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Report Round-Up

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March 25, 2011 03:49 pm

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Education and the Economy: Boosting the Nation’s Economy by Improving High School Graduation Rates from the Alliance for Excellent Education. This study demonstrates the economic benefits the nation—as well as each state—would likely see if its number of high school dropouts was cut in half. The state-by-state and national findings include the growth in jobs, home ownership, levels of spending and investment, and car sales.

Education as a Data-Driven Enterprise from Alliance for Excellent EducationCivic Enterprises, and the Data Quality Campaign. This publication provides leaders from business, philanthropy, and education with background on data issues; describes challenges that must be overcome; and makes recommendations for moving forward.

Federal Policy, ESEA Reauthorization, and the School-to-Prison Pipeline from the Advancement Project, Education Law CenterJuvenile Law Centerhttp://naacpldf.org/publication/ldf-70National Center for Fair & Open Testing, and The Forum for Education and Democracy. This paper looks at testing, school climate and ‘zero tolerance’ discipline policies as causes of the school to prison pipeline, and makes recommendations on assessment, accountability, discipline and student re-entry to schools.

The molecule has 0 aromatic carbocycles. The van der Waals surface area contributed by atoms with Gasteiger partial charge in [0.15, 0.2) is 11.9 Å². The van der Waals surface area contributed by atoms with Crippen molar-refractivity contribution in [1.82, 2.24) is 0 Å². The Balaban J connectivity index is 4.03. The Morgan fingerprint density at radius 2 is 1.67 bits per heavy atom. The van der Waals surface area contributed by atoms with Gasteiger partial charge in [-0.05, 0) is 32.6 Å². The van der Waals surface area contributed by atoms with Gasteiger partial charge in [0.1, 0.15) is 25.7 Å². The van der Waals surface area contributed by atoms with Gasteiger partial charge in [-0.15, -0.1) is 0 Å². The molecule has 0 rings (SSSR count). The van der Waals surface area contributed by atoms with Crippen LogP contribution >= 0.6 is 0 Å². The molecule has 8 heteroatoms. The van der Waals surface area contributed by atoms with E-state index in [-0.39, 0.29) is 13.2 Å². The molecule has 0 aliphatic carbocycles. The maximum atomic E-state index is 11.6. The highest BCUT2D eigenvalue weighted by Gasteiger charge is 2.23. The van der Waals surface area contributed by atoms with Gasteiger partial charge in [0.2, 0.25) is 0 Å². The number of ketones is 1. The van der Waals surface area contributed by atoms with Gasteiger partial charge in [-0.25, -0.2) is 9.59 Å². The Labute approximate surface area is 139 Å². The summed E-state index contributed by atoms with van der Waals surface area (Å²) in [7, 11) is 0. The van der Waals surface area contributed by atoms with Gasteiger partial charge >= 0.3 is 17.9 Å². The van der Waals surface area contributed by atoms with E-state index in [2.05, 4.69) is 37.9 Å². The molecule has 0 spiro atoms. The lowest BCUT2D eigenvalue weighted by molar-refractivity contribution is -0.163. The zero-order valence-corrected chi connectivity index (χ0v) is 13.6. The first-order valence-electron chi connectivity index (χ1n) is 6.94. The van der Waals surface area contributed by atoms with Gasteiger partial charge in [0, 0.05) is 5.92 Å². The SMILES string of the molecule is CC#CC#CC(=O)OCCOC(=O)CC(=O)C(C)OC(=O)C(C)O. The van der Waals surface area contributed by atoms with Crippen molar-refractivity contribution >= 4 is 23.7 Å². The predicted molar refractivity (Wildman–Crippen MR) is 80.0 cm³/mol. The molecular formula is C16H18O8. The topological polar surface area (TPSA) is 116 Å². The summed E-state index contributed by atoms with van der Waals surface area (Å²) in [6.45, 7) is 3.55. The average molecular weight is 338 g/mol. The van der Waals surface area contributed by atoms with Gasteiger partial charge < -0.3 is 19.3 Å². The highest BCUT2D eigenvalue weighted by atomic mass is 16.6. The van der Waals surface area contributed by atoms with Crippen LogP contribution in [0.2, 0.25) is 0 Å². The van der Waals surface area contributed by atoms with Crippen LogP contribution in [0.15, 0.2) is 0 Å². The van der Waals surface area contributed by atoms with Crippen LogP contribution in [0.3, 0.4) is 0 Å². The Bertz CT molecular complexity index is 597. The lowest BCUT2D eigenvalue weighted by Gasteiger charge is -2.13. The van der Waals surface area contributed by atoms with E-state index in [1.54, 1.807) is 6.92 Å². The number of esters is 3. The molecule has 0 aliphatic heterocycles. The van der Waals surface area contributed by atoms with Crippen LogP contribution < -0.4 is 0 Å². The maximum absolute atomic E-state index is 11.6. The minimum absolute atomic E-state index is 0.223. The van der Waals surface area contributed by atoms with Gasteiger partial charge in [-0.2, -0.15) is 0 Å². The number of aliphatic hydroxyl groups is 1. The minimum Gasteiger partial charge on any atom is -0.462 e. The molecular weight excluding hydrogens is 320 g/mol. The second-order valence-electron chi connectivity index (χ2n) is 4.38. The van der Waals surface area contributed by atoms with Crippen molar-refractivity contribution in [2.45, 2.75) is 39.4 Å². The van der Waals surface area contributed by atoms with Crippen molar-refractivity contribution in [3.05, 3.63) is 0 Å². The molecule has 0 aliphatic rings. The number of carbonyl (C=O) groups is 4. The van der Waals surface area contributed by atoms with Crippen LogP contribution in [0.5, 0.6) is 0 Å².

Essential Elements of Teacher Policy in ESEA: Effectiveness, Fairness, and Evaluation from Education Trust and Center for American Progress. This report provides ESEA recommendations that would establish a 2016-17 deadline for states to implement teacher evaluation systems.

Always Connected: The New Digital Media Habits of Young Children from the Joan Ganz Cooney Center. According to this study, low-income, Hispanic, and black children consume more media than their middle-class and white peers and it is less likely to be educational.

Unconventional Wisdom: A Profile of the Graduates of Early College High School from Jobs for the Future. This report examines characteristics of the 2007, 2008, and 2009 early college graduating classes. It focuses on early college schools and programs that have been open for four or more years, including some schools that are “conversions” (i.e., they were open before becoming early colleges and underwent restructuring to implement an early college design).

The MetLife Survey of the American Teacher from the MetLife. This survey examines the priority that all students graduate from high school prepared for college and careers, what being college- and career-ready entails, and the implications of this goal for teaching. The results are based on a national survey of middle and high school teachers, students, parents of public school students, and business executives from Fortune 1000 companies conducted in fall 2010.

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